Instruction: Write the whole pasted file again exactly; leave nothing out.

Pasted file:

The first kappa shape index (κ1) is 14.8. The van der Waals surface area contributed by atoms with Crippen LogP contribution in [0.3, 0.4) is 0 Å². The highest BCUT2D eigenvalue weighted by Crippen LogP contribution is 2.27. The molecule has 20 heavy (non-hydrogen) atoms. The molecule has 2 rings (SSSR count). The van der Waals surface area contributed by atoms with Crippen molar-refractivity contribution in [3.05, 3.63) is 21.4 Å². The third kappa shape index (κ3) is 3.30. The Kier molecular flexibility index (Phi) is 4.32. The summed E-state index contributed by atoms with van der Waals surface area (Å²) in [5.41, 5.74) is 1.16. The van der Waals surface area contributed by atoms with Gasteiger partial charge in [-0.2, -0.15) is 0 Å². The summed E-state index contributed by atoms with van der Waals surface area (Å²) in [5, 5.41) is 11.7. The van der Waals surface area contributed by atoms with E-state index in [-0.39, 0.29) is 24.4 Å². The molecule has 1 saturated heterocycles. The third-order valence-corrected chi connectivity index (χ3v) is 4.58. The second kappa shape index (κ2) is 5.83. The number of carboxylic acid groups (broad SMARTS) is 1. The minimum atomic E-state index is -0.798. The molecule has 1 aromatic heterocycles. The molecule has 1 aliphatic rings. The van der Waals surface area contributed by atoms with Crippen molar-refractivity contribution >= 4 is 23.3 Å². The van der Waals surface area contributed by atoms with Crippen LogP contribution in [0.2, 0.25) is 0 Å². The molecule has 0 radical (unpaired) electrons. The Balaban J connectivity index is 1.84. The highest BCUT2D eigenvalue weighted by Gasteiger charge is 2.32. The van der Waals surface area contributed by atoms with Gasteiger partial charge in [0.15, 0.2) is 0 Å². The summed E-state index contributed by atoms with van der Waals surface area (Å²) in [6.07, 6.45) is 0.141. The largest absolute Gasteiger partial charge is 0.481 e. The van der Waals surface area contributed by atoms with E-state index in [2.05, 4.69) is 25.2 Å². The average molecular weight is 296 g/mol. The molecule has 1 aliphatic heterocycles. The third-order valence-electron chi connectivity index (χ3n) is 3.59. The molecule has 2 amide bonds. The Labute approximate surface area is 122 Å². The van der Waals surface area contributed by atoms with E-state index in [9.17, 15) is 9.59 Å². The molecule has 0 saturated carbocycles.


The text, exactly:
The first kappa shape index (κ1) is 14.8. The van der Waals surface area contributed by atoms with Crippen LogP contribution in [0.3, 0.4) is 0 Å². The highest BCUT2D eigenvalue weighted by Crippen LogP contribution is 2.27. The molecule has 20 heavy (non-hydrogen) atoms. The molecule has 2 rings (SSSR count). The van der Waals surface area contributed by atoms with Crippen molar-refractivity contribution in [3.05, 3.63) is 21.4 Å². The third kappa shape index (κ3) is 3.30. The Kier molecular flexibility index (Phi) is 4.32. The summed E-state index contributed by atoms with van der Waals surface area (Å²) in [5.41, 5.74) is 1.16. The van der Waals surface area contributed by atoms with Gasteiger partial charge in [-0.2, -0.15) is 0 Å². The summed E-state index contributed by atoms with van der Waals surface area (Å²) in [5, 5.41) is 11.7. The van der Waals surface area contributed by atoms with E-state index in [-0.39, 0.29) is 24.4 Å². The molecule has 1 saturated heterocycles. The third-order valence-corrected chi connectivity index (χ3v) is 4.58. The second kappa shape index (κ2) is 5.83. The number of carboxylic acid groups (broad SMARTS) is 1. The minimum atomic E-state index is -0.798. The molecule has 1 aromatic heterocycles. The molecule has 1 aliphatic rings. The van der Waals surface area contributed by atoms with Crippen molar-refractivity contribution >= 4 is 23.3 Å². The van der Waals surface area contributed by atoms with Crippen LogP contribution in [0.2, 0.25) is 0 Å². The molecule has 0 radical (unpaired) electrons. The Balaban J connectivity index is 1.84. The highest BCUT2D eigenvalue weighted by Gasteiger charge is 2.32. The van der Waals surface area contributed by atoms with Gasteiger partial charge in [0.15, 0.2) is 0 Å². The summed E-state index contributed by atoms with van der Waals surface area (Å²) in [6.07, 6.45) is 0.141. The largest absolute Gasteiger partial charge is 0.481 e. The van der Waals surface area contributed by atoms with E-state index in [2.05, 4.69) is 25.2 Å². The average molecular weight is 296 g/mol. The molecule has 1 aliphatic heterocycles. The third-order valence-electron chi connectivity index (χ3n) is 3.59. The molecule has 2 amide bonds. The Labute approximate surface area is 122 Å². The van der Waals surface area contributed by atoms with E-state index in [9.17, 15) is 9.59 Å². The molecule has 0 saturated carbocycles.